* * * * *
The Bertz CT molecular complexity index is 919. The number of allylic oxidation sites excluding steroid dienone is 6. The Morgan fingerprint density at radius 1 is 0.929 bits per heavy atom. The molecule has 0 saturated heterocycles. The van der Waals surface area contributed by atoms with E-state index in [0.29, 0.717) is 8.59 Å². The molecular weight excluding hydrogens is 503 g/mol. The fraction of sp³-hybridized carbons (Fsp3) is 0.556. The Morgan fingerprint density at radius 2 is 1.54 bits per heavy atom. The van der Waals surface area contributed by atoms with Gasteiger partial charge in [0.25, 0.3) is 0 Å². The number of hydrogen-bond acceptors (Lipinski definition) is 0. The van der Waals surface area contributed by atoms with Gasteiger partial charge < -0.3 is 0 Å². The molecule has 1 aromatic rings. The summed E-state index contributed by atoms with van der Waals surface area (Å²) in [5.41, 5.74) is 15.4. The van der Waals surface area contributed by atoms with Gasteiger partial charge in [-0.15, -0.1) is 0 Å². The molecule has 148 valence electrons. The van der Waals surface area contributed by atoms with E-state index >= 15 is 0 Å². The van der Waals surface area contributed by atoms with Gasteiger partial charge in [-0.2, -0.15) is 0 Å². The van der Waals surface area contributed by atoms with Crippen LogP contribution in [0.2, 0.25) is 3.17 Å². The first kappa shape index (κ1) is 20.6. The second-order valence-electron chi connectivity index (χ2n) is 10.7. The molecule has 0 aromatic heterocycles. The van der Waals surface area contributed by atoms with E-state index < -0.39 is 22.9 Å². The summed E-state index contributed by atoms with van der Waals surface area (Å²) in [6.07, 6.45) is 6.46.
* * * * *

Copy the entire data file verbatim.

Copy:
The Bertz CT molecular complexity index is 919. The number of allylic oxidation sites excluding steroid dienone is 6. The Morgan fingerprint density at radius 1 is 0.929 bits per heavy atom. The molecule has 0 saturated heterocycles. The van der Waals surface area contributed by atoms with E-state index in [0.29, 0.717) is 8.59 Å². The molecular weight excluding hydrogens is 503 g/mol. The fraction of sp³-hybridized carbons (Fsp3) is 0.556. The Morgan fingerprint density at radius 2 is 1.54 bits per heavy atom. The van der Waals surface area contributed by atoms with Gasteiger partial charge in [0.25, 0.3) is 0 Å². The number of hydrogen-bond acceptors (Lipinski definition) is 0. The van der Waals surface area contributed by atoms with Gasteiger partial charge < -0.3 is 0 Å². The molecule has 1 aromatic rings. The summed E-state index contributed by atoms with van der Waals surface area (Å²) in [5.41, 5.74) is 15.4. The van der Waals surface area contributed by atoms with Gasteiger partial charge in [-0.15, -0.1) is 0 Å². The molecule has 148 valence electrons. The van der Waals surface area contributed by atoms with E-state index >= 15 is 0 Å². The van der Waals surface area contributed by atoms with Gasteiger partial charge in [-0.2, -0.15) is 0 Å². The van der Waals surface area contributed by atoms with Crippen LogP contribution in [0.2, 0.25) is 3.17 Å². The first kappa shape index (κ1) is 20.6. The second-order valence-electron chi connectivity index (χ2n) is 10.7. The molecule has 0 aromatic heterocycles. The van der Waals surface area contributed by atoms with E-state index < -0.39 is 22.9 Å². The summed E-state index contributed by atoms with van der Waals surface area (Å²) in [6.07, 6.45) is 6.46.